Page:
If you are a KANK snob who dislikes KANK only because it is so KANKicious, this may be difficult to accept. But the PPCC has watched and re-watched KANK several times in the past few weeks as Friends of the PPCC have gradually been converted to all things Hindi. And with each viewing, the PPCC has become further and further KANKified, so that we are now no longer apologetically in love with KANK, but shamelessly and wildly so. How can a movie be so damn satisfying? Guh! How can a movie be so damn pretty?! Gah! SRK's hair and Rani's eye makeup and the music from that scene on the pier and the shots of leaves and the costume design's color coordination and... guh, so much more. While objectively, the PPCC may recognize that KANK fails on many conventional levels of filmmaking - storytelling efficiency, SRK's acting is also nothing to write home about - we still like it so much that it has earned its way to the first spot of our Sublime series.

Now what is Sublime about the title song? The moment when the PPCC jumped out of its skin was the changing of the seasons: first, Abhishek climbing the steps of Columbia University, marvelling at the change from sunshine to rain; followed by gloomy Rani, hugging herself as she walks through the pouring rain in Philadelphia; which zooms into autumnal colors in upstate New York while Preity plays with her son, turning into snow; becoming (and here's the golden moment) a tracking shot of SRK limping through a graveyard, arms behind his back.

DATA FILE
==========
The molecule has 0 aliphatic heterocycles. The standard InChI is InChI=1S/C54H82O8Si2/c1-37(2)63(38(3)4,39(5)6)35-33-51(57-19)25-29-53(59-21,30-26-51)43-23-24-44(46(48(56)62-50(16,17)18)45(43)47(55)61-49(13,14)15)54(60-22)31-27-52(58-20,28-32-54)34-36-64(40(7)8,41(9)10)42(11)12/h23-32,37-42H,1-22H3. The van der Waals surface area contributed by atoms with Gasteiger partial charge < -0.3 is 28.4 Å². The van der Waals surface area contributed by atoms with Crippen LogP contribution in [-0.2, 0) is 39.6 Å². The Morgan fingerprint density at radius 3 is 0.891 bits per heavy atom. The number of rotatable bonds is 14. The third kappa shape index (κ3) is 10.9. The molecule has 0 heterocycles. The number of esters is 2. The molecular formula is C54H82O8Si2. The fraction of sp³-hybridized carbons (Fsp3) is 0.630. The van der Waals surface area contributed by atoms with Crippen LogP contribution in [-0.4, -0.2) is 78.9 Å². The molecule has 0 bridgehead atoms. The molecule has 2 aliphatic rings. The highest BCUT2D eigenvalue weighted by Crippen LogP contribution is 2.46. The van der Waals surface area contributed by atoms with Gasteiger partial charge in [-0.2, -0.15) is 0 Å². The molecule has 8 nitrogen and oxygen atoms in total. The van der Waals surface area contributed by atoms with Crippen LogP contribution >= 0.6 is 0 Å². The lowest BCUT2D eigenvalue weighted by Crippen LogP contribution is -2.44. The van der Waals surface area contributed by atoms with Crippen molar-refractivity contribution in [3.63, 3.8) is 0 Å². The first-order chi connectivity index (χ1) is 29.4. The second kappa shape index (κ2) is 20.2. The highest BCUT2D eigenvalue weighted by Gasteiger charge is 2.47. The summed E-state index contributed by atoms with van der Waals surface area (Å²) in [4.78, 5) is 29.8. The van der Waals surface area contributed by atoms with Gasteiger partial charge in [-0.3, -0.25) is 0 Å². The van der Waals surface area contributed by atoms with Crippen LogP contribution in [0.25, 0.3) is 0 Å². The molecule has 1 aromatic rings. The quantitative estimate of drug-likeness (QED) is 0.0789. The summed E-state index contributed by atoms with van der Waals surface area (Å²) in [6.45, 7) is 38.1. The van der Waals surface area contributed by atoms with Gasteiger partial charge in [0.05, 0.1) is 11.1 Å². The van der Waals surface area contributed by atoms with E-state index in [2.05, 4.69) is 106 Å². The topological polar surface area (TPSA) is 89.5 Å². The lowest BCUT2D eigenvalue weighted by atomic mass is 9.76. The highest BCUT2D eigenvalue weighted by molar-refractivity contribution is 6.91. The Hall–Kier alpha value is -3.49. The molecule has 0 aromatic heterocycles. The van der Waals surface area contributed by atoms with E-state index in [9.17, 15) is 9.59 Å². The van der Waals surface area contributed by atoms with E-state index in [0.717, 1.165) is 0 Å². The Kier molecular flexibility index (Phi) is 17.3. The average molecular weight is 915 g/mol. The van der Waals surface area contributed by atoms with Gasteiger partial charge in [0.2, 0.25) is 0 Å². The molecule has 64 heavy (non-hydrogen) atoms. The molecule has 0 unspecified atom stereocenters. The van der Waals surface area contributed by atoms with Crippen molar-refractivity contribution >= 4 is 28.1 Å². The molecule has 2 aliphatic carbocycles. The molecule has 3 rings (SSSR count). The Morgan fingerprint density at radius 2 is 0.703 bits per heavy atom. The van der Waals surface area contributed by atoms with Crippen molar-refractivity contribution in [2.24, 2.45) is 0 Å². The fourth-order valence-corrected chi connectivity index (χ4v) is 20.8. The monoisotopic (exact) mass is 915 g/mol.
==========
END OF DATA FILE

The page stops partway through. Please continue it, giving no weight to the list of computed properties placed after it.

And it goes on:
There are two things which make this moment Sublime for us: first, the change in music from 'autumn' to 'winter', when suddenly we emerge from our waffling background score to something powerful and tragic, minor-keyed and full of beautiful tabla; second, SRK's limp. The PPCC, like many warm-blooded women, has a fetish for the wounded Byronic hero - and its his tragedy which makes him even more attractive. The music reinforces this air of epic scars, so that the character Dev's loneliness becomes something large and monumental and beautiful. Of course, many viewers found Dev and Maya's romance a petty affair between two unlikable people. The PPCC concedes this point; they might be unlikable, yes. However, for us, this moment captures the poignancy and brilliance of their forced separation - and, in true Sublime style, of any forced separation, of any feeling of loneliness. If we may make a generalization about aesthetics: it is in these moments that art kicks butt, when it can turn something conventionally tragic into something beautiful at the same time. This is (one of!) the moment(s!) in the film which works perfectly and transcends what it is, taking us with it.

Our original review of Kabhi Alvida Naa Kehna (2006).


Filmi Geek said...

Very nice thought-provoking piece. I have never seen *Kabhi alvida na kehna* and don't really have any plans to, but I watched the song all the way through and was glad to see it with your guiding commentary as it helped me to notice things I might not have noticed otherwise, like that lovely passage-of-time sequence you note.